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Lost City Expedition: Mission

A Little Bit of Culture

Billy Brazelton


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Today's Question

Q. Have you ever lost an intrument such as ABE or ALVIN during a mission?

A. Debbie Kelley answers: I was on a cruise with the Canadian remotely operated vehicle called ROPOS in the Northeast Pacific Ocean in 1996. A huge storm came up very suddenly, and unexpectedly that resulted in 80 mph winds and >20 foot waves developing in a matter of hours. This happened while the vehicle was 7000 feet below the surface of the ocean. By the time we pulled the vehicle up, nearly the full force of the storm was on us and, unfortunately, the fiber optic cable broke that connected the vehicle to the ship. At nearly the same time, the engines on the ship quit for a while, and we were not able to maintain visual contact with the vehicle. We searched continually for three days with the help of search planes, but we never found ROPOS. Luckily, there is now a new ROPOS.


I like weird stuff. Especially if it’s weird biological stuff. Aliens, for example, would be very weird biological stuff. Unfortunately, there is a shortage of aliens available for graduate students like me to study, so instead I am doing thenext best thing: searching for weird life forms in a weird environment on Earth that nobody has ever studied before – the Lost City.

Scientists line up to collect samples from the day's dive.

So how do you go about searching for new, weird life forms? The first step is to take Alvin down to the Lost City and collect rocks and water samples. When Alvin comes back to the ship, there is a feeding frenzy of scientists trying to grab the samples that they need for their research. Sometimes it’s important to get your samples as quickly as possible before they degrade or become contaminated, so this is the best time to see scientists hurrying to sample and process the rocks--sometimes it can get a little hectic.

The weirdest organisms are always the microorganisms – the bacteria and archaea - so that’s what I’m looking for in the precious samples allowed to me. Most of the work that Mausmi Mehta and I are doing during the cruise involves adding rocks and water samples to small tubes containing nutrients.

Some culture tubes in one of our incubation ovens. They're hot!

We’re hoping that the nutrients will encourage microorganisms from the Lost City to grow inside the tube, but this has been problematic because we have no idea what nutrients the Lost City microbes will need. We don’t know what they like to eat. They might eat pizza and peanut butter like we do, but there doesn’t seem to be much pizza or peanut butter in the Lost City, so any life there must be eating something else. Microbes in other hydrothermal vents are known to eat iron, sulfur, carbon dioxide, or even hydrogen sulfide (that’s what causes the smell of rotten eggs). If we tried to eat that stuff, we would die. The chemists say that there is an unusual amount of methane gas at Lost City, so we think there might be organisms excreting or eating methane there.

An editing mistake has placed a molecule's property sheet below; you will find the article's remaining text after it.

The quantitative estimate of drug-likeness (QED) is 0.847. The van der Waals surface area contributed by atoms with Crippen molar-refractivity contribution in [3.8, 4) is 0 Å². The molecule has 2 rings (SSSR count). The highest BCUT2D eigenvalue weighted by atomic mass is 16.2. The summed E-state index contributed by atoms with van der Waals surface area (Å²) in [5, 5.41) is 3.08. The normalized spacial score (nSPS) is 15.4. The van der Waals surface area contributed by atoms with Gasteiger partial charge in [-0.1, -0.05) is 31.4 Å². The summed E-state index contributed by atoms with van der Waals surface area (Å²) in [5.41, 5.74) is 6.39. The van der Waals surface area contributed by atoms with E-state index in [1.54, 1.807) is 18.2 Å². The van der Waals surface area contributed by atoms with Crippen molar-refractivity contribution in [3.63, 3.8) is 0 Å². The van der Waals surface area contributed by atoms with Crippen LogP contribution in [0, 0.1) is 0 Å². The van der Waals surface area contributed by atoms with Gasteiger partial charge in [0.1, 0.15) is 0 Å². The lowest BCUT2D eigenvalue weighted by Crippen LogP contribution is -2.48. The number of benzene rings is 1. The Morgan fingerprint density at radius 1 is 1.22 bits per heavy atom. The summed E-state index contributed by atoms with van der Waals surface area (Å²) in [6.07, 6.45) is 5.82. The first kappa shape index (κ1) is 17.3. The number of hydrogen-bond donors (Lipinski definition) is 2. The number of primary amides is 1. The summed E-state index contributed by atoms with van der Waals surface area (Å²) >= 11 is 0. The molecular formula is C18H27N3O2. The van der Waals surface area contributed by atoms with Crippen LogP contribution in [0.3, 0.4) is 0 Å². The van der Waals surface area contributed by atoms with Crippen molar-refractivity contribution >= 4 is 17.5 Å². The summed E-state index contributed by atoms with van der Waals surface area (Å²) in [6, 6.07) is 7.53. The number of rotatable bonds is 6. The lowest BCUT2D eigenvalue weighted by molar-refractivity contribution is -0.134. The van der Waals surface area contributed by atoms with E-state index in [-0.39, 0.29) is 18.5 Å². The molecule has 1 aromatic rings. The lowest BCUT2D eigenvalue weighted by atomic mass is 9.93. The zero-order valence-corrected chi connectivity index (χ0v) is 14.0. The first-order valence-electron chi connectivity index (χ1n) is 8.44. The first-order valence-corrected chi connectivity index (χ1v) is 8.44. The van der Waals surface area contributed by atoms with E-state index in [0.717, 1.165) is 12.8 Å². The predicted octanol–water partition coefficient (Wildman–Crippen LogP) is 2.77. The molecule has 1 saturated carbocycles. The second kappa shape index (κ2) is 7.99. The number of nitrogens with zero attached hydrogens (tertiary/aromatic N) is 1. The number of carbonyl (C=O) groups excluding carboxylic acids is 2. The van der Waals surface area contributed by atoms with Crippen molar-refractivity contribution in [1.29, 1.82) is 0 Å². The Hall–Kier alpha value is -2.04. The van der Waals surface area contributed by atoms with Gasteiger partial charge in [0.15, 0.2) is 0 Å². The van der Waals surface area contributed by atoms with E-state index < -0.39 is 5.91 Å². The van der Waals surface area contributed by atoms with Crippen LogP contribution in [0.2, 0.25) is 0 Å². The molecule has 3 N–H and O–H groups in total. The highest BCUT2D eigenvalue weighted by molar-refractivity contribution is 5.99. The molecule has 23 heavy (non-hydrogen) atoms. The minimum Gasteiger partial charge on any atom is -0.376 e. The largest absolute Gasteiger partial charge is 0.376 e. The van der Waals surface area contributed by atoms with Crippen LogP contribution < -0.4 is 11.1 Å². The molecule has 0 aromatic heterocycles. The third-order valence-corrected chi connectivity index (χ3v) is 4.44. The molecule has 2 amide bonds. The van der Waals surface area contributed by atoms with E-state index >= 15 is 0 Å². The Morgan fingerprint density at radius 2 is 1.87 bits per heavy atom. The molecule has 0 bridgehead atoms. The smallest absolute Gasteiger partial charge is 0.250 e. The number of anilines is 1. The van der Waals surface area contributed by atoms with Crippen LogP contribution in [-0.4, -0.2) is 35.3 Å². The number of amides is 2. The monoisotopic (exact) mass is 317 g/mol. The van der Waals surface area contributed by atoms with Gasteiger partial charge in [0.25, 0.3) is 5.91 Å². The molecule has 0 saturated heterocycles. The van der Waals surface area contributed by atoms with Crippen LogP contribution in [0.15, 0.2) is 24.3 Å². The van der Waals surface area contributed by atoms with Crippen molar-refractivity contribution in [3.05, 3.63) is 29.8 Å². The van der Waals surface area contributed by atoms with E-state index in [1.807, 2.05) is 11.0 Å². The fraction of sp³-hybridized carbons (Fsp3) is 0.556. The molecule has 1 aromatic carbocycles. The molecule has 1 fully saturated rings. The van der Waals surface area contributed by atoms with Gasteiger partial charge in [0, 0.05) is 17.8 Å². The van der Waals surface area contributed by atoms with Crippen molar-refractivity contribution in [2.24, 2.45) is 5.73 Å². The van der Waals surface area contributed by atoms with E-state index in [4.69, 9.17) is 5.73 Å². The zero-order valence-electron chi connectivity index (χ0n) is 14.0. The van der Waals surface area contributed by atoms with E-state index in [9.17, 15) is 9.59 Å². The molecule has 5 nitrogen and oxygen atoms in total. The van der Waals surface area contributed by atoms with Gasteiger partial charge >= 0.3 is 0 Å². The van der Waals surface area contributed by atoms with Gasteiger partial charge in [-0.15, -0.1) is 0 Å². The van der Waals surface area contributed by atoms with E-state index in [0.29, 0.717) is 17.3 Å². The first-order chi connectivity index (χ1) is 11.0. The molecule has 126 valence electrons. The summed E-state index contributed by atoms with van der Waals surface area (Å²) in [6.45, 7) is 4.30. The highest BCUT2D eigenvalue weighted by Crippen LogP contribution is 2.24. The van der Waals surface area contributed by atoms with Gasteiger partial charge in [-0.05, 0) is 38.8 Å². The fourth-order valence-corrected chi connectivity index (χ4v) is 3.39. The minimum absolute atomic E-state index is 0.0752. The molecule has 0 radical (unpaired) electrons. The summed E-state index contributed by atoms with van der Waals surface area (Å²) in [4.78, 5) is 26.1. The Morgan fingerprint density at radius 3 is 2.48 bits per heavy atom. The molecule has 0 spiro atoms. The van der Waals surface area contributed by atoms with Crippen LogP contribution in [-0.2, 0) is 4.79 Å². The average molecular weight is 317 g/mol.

But we really have no idea, so I’m trying pretty much everything – I’ve tried at least 100 different nutrient combinations so far. It’s still too early to know how successful we’ve been at finding the right food, but we do know that Lost City microbes like to grow at 90° C (that’s 194° F, almost the boiling point of water). If I put them at anything less than that, they stop growing. When we notice that something might be growing in the tubes, we look at it under the microscope, but it’s hard to identify microbes with a microscope.

Unless the microscope is very powerful (not the kind you bring on a boat), they all look like black specks. So when we get back to land, we will extract DNA from all of the samples we’ve collected. This DNA will be from all of the organisms in that part of the environment, even the species that didn’t like my nutrient tubes. After we determine the sequence of this DNA, we will be able to say which species are at the Lost City - and whether any of them are new, weird discoveries.

Working with samples in an anaerobic glove bag. Microbes from the Lost City will die if they're exposed to oxygen, so we have to handle them inside this bubble that keeps oxygen out. The culture tubes are sealed to make sure oxygen can't leak in.